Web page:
As a generation, I feel we have become so disconnected from touch and the importance of it (unless we are touching our ipads or smartphones). Even the lightest brush of a hand of a strange will result in the most profound apologies. Even when friends do it, it can lead to mild embarrassment. I was walking with my best male friend friend a few weeks ago and as we turned a corner, he turned a little too far and his hand accidentally brushed my hand. He apologised profusely and I brushed it off with a joke that I wasn’t going to take his hand in case we bumped into his girlfriend and gave her the wrong impression.
It’s not as though either of us think it isn’t manly. We do hug when seeing each other for the first time in a long time. It isn’t that thump-the-back-man-hug either but it is far more “manly” than how we might greet our respective female friends. I am affectionate and recently I have seen Bookworm and Miss Outdoors – two women I met online dating but I now consider nothing more than friends (and the latter has a boyfriend) – and hugged them both. Separately, by the way… they don’t know each other.
But anyway… my second date with Mirror Image was obviously very touchy-feely. On our first date in December we hugged a little, tentatively and cautiously, but that was about it. When I kissed her cheek goodbye, she got embarrassed which prompted me to kiss the other cheek and watch her turn beetroot-red. This second date was a very different affair and it made me realise how important touching is for our mental states in general and for building relationships (any relationships) in particular.
Hugging, kissing (we kissed a lot and oh how I have really missed that!) and holding hands – innocent touches mostly but it felt so wonderful and made me realise how much I’ve missed it the last three years. Each time we touched I felt that much happier, that this meant something to her and to me, that she wanted and craved that important physical contact as much as I did – and that we were bonding. It got me thinking about what it is we are missing and what makes us miserable (sometimes) when we are single. Is it having someone? To know that somebody cares? Or is it merely missing those simple and innocent touches that have the ability to make us feel alive?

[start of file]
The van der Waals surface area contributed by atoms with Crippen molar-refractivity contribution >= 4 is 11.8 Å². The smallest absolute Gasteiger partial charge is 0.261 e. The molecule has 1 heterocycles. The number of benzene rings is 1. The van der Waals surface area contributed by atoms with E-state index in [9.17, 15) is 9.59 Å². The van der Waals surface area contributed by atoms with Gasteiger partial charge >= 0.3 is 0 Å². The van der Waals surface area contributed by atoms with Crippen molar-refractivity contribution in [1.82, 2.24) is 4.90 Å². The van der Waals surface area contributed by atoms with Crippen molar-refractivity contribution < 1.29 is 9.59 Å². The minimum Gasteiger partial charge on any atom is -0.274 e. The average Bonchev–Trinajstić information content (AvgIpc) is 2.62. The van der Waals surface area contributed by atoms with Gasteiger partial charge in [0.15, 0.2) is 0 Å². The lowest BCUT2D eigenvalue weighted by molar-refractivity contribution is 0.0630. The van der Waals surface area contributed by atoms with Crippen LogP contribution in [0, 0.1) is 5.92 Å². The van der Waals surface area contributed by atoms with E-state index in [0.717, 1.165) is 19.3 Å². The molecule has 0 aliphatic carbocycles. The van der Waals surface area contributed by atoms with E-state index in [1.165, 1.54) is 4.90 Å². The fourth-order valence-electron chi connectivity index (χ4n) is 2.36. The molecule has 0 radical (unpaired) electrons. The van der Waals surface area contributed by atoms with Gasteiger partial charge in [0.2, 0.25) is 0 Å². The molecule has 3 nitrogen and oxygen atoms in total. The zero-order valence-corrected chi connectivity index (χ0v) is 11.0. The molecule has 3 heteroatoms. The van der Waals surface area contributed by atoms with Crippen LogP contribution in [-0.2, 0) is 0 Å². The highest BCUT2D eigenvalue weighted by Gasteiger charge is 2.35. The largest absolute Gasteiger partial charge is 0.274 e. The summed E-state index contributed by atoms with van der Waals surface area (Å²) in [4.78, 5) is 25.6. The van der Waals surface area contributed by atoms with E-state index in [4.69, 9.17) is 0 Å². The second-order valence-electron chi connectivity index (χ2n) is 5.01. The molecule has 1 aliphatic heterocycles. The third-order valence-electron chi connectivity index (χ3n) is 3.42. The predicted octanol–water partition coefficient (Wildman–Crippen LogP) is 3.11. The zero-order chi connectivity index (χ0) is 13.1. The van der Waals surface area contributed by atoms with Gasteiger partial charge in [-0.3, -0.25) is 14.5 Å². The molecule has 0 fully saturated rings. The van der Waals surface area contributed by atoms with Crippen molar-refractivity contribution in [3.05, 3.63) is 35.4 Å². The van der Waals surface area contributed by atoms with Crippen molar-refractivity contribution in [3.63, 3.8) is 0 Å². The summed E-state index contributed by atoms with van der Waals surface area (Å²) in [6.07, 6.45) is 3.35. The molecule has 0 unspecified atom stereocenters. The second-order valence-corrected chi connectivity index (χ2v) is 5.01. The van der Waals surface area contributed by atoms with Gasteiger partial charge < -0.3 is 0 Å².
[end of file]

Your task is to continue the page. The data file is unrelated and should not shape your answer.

I love the intimacy of holding hands – far more intimate than a hug and feels (to me at least) that we have really bonded and somehow more committal than the act of kissing. It says “He/She is mine and I am proud to show it”. The most blissful feeling though was the night we spent together. When her alarm went off for work, she switched it off and immediately rolled over to cuddle up to me *happy sigh*
She is coming to stay with me in a couple of weeks and I am really looking forward to more of the same!
The Benefits of Touch:
The positive psychological effects are well documented and they include the following:
- Expresses affection
- To bond to and to feel bonded to
- Builds trust
- As a physical demonstration of emotional support it reduces stress and anxiety, and lowers blood pressure
- Fulfils a basic human need for physical contact
This interesting article from HuffPo shows one woman’s positive experiences from an experiment in touching more. I would even go so far as to say that (most of the time) watching other people touch can be a heart-warming experience. There are exceptions of course: when you are going through a break up and all you can see is couples snuggling, kissing and holding hands. Believe me, I know from personal experience on that one!
So touch your loved ones, let your wife, husband, boyfriend, girlfriend, parents and children know that you care. Don’t just tell them, show them… it’ll make you and them feel better.